Online Journalism as it Should Be

Online Journalism as it Should Be

Bombay Flying Club
Click image to enter Bombay Flying Club

The title is not totally my own: I am quoting Bombay Flying Club, an extremely fine multi­media studio in Denmark: “Online journalism as it could be” states their opening page.

I had thought that I publish this at some later point, but I changed my mind yesterday after seeing the healines of our national rags: 18-year old kid dies in a car crash and the most essential thing found for the headlines is: “The victim did not finish her job in the company of the former olympic athlete”. Seriously, what are they thinking?

Or in a more inter­na­tional scale: the AP’s Julie Jacobson’s account called the Death of a Marine: A photographer’s journal. Interesting story, fine images, but EFFECTS in the audio? Random gunfighting effects “out the can” as we say (at least so it sounds — judge for yourself).

Call me old-fashioned, but if it is news, I’d assume that images and sound are authentic, not taken out of some image- or sound­library.

Therefore, it is a great pleasure when one sees real, true and genuinely innovative journa­listic work presented. The Bombay Flying Club is a fine example. See, for instance The Afgan Diaries. Best multi­media work I have seen for a long time — if ever. “Online journalism as it could be” — the title is totally justified.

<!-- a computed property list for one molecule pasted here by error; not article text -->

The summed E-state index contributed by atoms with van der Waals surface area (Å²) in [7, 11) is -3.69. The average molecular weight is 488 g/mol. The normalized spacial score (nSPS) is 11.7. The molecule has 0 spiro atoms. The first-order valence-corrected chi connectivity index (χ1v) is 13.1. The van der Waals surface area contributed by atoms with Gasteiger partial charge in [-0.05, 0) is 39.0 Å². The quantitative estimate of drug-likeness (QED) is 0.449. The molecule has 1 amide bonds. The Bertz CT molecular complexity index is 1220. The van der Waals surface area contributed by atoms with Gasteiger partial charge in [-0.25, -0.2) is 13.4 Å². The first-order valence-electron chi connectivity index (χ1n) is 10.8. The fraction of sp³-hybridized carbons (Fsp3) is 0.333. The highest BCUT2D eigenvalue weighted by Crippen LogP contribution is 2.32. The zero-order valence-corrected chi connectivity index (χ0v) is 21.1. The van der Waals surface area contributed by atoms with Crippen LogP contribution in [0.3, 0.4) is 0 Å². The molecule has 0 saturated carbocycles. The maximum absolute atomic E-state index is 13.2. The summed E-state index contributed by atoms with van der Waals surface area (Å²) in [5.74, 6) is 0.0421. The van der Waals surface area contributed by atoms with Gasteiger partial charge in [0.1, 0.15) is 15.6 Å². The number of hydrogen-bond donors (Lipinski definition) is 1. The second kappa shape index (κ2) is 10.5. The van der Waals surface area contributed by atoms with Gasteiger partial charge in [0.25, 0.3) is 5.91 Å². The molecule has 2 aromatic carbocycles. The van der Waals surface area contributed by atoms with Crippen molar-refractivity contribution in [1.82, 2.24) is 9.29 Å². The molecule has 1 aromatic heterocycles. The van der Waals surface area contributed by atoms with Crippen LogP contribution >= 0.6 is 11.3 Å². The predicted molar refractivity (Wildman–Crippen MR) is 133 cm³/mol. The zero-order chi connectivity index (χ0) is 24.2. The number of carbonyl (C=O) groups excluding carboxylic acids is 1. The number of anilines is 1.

MediaStorm
Click image to enter MediaStorm

I post this because those who know me also know that I have a passion for innovative multi­media. Let me give another tip, another fine production house to follow: MediaStorm. Totally different scale of a company (BFC is a three man band whereas MediaStorm has extensive staff and is sponsored by the washingtonpost.com) — and somewhat different approach. Definitely more established and lately not so innovative — but some fine work. I add the links to the sidebar, they are worth following up if you’re interested.

There is so much talk about the crisis of our field, how journalism, and especially the print is dying, etc. But on the other hand, the tools for making real audio­visual impact have never been better or more accesible. Limitless audiences at the touch of the keyboard — if your message stands out from the mainstream of visual carbage thrown at our face.

Maybe we should see the present situation as a challenge, an oppor­tunity for change instead of a threat?

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